A New MOT is Not Absolute Defence to “Unroadworthy” Prosecutions

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Clients ought to avoid relying entirely on a MOT pass and should undertake a comprehensive and honest pre-delivery inspection.

Author: Jason Williams
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All car dealers know – or should know(!) – that you cannot sell vehicles that are deemed to be unroadworthy. 

This is set out in Section 75 of the Road Traffic Act 1988. It does not need to be a sale to a consumer, and it can also include an offer to sell or simply to expose for sale. Focus is on brakes, steering, tyres, and construction. All are areas are routinely checked by a MOT and so, it might be assumed that a MOT pass is evidence the car would not cause a danger to a potential buyer. Not so.

Two Lawgistics’ members have recently had prosecutions taken against them by different Trading Standards Departments. Each sought to rely on a defence of: “The car had a new MOT.” 

One was prosecuted under the Road Traffic Act provisions as set out above. There is no due diligence defence, liability is “strict”, and so, if an inspection shortly after the MOT shows the car ought not to have passed that MOT, then defending the charge is difficult. Under advice, our client pleaded guilty, but we set out mitigating circumstances based on the MOT pass by another garage. The council prosecutor was urging the magistrates to dish out a maximum £5000 fine and for our client to pay their legal costs of £3600. Hopefully influenced by the mitigation, the court  handed out a £400 fine and for our client to pay £660 legal costs. Normally, of course, it’s the adverse publicity that traders want to avoid and so, the fine is often a small fraction of the potential long-term loss. In this case though, I can’t see why the council would want to advertise a prosecution that cost them in excess of three times more than it cost the motor trader!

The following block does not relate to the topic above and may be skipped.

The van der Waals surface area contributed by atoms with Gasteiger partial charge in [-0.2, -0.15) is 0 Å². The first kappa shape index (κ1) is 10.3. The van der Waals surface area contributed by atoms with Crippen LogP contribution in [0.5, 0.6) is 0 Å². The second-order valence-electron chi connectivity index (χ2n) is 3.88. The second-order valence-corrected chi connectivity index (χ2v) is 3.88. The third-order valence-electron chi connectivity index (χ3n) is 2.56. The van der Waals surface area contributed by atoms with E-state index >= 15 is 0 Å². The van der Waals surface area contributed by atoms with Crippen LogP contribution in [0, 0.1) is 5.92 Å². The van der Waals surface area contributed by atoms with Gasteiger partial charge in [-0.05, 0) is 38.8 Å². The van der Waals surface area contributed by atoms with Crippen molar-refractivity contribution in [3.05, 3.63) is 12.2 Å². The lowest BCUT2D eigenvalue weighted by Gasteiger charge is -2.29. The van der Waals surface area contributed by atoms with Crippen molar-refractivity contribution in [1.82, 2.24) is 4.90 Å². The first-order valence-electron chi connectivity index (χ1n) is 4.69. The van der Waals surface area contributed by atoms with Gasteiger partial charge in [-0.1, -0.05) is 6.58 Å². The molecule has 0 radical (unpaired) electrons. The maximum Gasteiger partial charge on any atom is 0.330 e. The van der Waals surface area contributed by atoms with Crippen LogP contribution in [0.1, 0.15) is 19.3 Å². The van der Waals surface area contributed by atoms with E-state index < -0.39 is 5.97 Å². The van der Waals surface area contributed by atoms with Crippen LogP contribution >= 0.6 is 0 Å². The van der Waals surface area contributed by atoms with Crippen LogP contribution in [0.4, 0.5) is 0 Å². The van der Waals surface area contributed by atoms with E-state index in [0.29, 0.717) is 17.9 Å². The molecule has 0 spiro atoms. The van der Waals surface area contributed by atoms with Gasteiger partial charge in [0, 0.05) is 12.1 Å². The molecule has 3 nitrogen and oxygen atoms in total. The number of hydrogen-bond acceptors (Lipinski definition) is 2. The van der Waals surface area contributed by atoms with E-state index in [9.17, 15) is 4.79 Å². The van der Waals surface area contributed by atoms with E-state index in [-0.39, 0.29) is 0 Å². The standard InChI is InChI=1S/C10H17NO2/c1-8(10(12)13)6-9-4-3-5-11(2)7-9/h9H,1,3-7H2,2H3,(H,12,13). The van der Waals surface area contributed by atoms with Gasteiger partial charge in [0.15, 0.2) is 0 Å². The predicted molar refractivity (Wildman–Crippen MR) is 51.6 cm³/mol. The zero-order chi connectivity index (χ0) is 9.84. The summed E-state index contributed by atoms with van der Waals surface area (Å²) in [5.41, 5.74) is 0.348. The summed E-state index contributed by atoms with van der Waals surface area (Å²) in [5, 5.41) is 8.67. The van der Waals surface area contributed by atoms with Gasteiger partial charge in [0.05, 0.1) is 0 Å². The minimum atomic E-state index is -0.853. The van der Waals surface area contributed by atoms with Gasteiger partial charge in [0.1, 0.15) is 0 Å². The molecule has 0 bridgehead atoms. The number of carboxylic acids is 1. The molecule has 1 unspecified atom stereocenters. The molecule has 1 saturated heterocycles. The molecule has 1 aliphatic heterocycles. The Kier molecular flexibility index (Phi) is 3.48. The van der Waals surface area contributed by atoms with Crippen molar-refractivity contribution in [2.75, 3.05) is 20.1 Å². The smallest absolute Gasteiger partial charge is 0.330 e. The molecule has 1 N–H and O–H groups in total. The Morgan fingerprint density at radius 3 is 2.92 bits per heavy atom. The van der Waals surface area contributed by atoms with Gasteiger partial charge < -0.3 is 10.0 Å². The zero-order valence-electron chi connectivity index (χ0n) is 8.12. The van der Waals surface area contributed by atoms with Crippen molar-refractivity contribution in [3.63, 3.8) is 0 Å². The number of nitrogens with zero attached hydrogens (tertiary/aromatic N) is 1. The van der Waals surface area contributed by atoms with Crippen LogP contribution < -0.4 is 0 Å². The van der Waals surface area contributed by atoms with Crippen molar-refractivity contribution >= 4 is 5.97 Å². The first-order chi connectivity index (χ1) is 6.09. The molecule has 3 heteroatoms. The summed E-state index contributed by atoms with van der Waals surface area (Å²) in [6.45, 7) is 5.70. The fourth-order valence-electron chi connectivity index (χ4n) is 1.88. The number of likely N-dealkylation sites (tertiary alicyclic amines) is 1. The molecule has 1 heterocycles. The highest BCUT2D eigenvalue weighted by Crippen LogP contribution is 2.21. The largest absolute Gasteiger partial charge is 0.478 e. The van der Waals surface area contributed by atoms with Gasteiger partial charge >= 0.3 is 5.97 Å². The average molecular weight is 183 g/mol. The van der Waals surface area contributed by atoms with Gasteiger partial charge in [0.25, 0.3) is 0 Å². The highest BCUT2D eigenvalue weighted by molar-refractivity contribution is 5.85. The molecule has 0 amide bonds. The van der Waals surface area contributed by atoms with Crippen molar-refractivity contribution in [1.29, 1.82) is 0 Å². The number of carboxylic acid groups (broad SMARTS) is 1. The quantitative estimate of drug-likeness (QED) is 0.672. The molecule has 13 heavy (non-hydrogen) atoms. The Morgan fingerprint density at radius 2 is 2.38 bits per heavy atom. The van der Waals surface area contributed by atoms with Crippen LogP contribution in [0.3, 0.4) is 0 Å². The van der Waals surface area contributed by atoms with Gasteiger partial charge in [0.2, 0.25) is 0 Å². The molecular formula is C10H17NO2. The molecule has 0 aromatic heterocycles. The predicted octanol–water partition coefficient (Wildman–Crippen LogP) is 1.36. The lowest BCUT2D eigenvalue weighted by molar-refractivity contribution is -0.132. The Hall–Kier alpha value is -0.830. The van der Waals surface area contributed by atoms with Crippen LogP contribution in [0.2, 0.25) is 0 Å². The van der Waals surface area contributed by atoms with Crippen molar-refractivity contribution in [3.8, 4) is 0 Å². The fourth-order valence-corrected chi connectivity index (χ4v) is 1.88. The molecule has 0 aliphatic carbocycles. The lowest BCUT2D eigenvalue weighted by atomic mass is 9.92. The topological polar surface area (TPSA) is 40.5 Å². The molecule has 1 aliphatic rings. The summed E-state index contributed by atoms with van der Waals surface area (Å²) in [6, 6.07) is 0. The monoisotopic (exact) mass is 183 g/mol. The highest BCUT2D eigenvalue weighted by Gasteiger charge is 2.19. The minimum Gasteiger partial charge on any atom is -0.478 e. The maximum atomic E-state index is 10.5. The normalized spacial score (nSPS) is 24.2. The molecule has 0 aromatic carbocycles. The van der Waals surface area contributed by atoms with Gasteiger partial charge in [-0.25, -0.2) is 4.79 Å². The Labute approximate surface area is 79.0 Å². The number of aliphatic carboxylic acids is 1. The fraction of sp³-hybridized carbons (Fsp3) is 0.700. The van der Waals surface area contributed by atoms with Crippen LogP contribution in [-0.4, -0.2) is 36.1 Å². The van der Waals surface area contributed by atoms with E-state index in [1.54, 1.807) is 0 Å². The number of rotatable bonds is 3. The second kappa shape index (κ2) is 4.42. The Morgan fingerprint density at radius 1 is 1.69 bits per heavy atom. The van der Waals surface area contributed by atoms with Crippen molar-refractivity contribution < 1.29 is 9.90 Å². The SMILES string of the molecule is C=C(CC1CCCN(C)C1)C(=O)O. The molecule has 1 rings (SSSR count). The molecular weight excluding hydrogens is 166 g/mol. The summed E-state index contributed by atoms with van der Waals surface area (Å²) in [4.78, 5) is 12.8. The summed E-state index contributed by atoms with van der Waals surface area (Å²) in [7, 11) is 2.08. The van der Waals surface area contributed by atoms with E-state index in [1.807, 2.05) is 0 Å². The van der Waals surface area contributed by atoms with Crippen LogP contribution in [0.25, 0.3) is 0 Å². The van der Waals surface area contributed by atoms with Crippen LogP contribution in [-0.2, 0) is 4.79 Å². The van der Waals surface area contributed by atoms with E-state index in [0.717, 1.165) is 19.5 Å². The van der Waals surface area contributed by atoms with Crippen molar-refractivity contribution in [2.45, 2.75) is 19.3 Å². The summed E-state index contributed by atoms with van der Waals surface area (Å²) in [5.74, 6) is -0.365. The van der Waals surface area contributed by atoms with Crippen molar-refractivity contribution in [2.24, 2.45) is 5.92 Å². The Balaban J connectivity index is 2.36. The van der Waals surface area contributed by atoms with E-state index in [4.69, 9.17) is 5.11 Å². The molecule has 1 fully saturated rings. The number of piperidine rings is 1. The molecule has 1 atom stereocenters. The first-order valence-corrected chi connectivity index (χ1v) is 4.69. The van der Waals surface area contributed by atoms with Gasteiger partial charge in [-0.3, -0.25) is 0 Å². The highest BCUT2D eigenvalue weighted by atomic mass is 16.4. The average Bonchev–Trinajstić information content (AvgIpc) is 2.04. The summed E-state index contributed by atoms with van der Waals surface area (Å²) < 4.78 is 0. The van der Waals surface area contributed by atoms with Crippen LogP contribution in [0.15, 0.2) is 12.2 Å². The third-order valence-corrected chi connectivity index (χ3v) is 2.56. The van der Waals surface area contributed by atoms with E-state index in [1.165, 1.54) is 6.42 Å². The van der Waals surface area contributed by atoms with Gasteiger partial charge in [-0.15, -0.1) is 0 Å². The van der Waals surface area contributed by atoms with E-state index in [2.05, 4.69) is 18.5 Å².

In the other case, our client was prosecuted under the Consumer Protection Act 1987 and the Consumer Protection from Unfair Trading Regulations. Under each legislation, there is a due diligence defence that requires the motor trader to prove that they took ALL reasonable precautions to avoid the offence. It was asserted the subsequent inspection by the Trading Standards appointed expert was so bad that the lack of safety ought to have been noticed by the trader irrespective of the MOT pass. Counsel was appointed to defend the charges but, in the end, the council offered a formal caution in exchange for dropping the prosecution. Our client also had to pay back the £2000 purchase price to the consumer but at least they avoided the risk of paying the council’s hefty legal fees had the prosecutions succeeded.

Clients ought to avoid relying entirely on a MOT pass and should undertake a comprehensive and honest pre-delivery inspection to fix any safety issues, even if the problems have not been identified by a MOT.

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Jason Williams

Legal Advisor

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